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GOVERNMENT CORRUPTION
Mother and son charged with stealing from road district
6.6.18

by Ivan Foley
Landmark editor

Authorities say a mother and son, both connected with the Parkville Special Road District, teamed up to steal materials valued at up to $3,500 from the road district.

Brenda Teters, of Riverside, age 75, and her son, Kurt Eckard, of Smithville, age 50, are charged with felony stealing of reclaimed road millings that were transported onto private property, specifically a lot where the family has a fireworks stand in Riverside.

The road millings are valued at $2,500 to $3,500.

Teters serves as a publicly elected commissioner of the road district. Eckard is on the public works crew for the road district.

For Eckard, this is the second time he has been charged with a felony in his duties with the Parkville Special Road District. In April of this year, Eckard entered into a plea agreement under which he pled guilty to receiving stolen property. Under terms of the plea deal, Eckard was sentenced to five years probation, 150 hours of community service and had to pay restitution to the district. Authorities say in that crime, Eckard made more than $2,500 in personal purchases with road district funds. Those purchases were made at auto parts stores.

In the latest crime, for which both were charged on Tuesday, authorities say Teters instructed her son to deliver all the reclaimed road millings from a scheduled project in the Misty Woods subdivision of southern Platte County to a vacant lot in Riverside, leased by Eckard, for a fireworks stand.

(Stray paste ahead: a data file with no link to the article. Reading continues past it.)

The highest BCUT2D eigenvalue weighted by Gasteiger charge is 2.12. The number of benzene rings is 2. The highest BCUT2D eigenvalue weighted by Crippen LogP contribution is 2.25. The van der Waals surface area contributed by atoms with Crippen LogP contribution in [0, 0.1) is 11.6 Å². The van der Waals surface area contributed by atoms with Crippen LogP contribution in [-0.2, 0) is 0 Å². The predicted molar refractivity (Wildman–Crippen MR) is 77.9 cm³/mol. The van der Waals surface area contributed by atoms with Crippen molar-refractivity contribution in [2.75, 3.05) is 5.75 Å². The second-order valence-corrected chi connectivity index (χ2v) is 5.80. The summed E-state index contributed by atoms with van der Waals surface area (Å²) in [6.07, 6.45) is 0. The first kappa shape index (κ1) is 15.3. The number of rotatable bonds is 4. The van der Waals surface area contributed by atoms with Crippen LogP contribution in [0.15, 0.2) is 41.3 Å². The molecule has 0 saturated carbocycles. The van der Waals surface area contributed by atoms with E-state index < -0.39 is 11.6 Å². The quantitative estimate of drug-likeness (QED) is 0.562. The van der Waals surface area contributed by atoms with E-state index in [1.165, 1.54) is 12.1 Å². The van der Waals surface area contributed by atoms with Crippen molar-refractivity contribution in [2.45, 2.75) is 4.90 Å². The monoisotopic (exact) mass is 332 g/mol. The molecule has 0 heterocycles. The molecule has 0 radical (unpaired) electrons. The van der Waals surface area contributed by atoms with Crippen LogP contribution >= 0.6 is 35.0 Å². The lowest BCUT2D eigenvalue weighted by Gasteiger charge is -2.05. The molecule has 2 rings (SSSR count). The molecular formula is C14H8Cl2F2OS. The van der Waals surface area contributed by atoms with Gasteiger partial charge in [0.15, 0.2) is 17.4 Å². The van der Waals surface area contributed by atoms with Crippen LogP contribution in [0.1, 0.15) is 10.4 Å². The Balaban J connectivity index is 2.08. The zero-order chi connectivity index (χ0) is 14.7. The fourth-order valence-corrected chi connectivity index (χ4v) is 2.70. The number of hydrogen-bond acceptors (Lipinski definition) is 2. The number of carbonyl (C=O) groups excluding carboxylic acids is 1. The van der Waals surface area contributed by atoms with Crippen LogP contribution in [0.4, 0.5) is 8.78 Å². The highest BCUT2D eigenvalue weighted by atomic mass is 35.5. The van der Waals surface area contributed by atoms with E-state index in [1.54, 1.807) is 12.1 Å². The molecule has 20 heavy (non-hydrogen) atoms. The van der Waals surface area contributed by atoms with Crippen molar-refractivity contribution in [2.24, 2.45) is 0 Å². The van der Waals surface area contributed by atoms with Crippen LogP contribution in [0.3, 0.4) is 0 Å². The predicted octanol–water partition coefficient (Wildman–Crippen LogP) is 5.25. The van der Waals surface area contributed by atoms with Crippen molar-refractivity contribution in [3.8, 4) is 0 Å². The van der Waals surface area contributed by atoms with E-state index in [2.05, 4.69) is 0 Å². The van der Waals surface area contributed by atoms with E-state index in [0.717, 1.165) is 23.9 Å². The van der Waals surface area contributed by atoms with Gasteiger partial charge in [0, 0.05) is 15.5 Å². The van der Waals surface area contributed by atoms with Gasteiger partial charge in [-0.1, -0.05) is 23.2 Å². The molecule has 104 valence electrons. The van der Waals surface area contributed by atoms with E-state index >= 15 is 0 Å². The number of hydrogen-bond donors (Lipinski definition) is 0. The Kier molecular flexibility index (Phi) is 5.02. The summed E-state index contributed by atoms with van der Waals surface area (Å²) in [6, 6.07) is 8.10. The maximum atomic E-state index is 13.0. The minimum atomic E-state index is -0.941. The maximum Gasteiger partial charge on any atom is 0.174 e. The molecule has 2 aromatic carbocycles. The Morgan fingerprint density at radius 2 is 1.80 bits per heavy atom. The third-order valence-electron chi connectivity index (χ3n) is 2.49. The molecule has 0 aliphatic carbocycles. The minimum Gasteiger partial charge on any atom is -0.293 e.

Court papers indicate that Teters, in her role as a road district commissioner, last November ordered Terry L. Swearngin, road district superintendent, to take all the millings to her private fireworks lot, Dishonest Don’s, in Riverside. Feeling uncomfortable about the order from his employer, Swearngin contacted the special road district attorney, John Cady. According to court documents, the attorney advised Swearngin not to comply with the order, telling him the millings were the property of the road district and had real monetary value. To divert the material for private use would be stealing, according to court papers.

Then in March of this year after the project was underway, Teters contacted Swearngin for a third time, directing him to deliver the millings to the lot in Riverside. Swearngin refused, advising her he had contacted the road district attorney and had been advised not to deliver the material to her lot.

According to the allegations, Teters than advised Swearngin to disregard per previous instructions, telling Swearngin she would have her son, Kurt, employed by the road district, to “do what he does and take care of it.”

Authorities say on April 18, a dump truck delivered 10 to 12 loads, equal to about 200 to 240 tons of millings valued at $12.69 per ton, to the fireworks lot in Riverside. The loads “were diverted by Eckard to the fireworks lot in Riverside,” according to the allegations.

The April 18 action came just a few days after Eckard had entered his plea deal for his previous felony charge, avoiding jail time and accepting the deal of five years probation.

Court documents allege that Eckard, acting upon the request of his mother, had approached a representative of the Superior Bowen Asphalt Company, Steve Trotter, and knowing he had no authority to do so, ordered the diversion of 200 to 240 tons of gravel millings. The gravel millings had been reclaimed from a road district resurfacing project to his family’s private fireworks lot in Riverside.

Trotter told authorities he did not question the order because he recognized Eckard as a road district inspector from previous years.

Trotter also told authorities that Eckard had regularly diverted millings from various job to his Riverside fireworks stand, however, this year the location was different.
Trotter told authorities he found the deliveries questionable but when he asked Eckard about the deliveries was told his mother was in charge of the road district and that gave her authority to redirect the material.

Both Teters and Eckard were booked on the charges Tuesday. Bond for Eckard was set at $10,000 cash or surety. Bond for Teters was set at $7,500 cash or surety. Both of them posted bond. Court dates have not yet been set.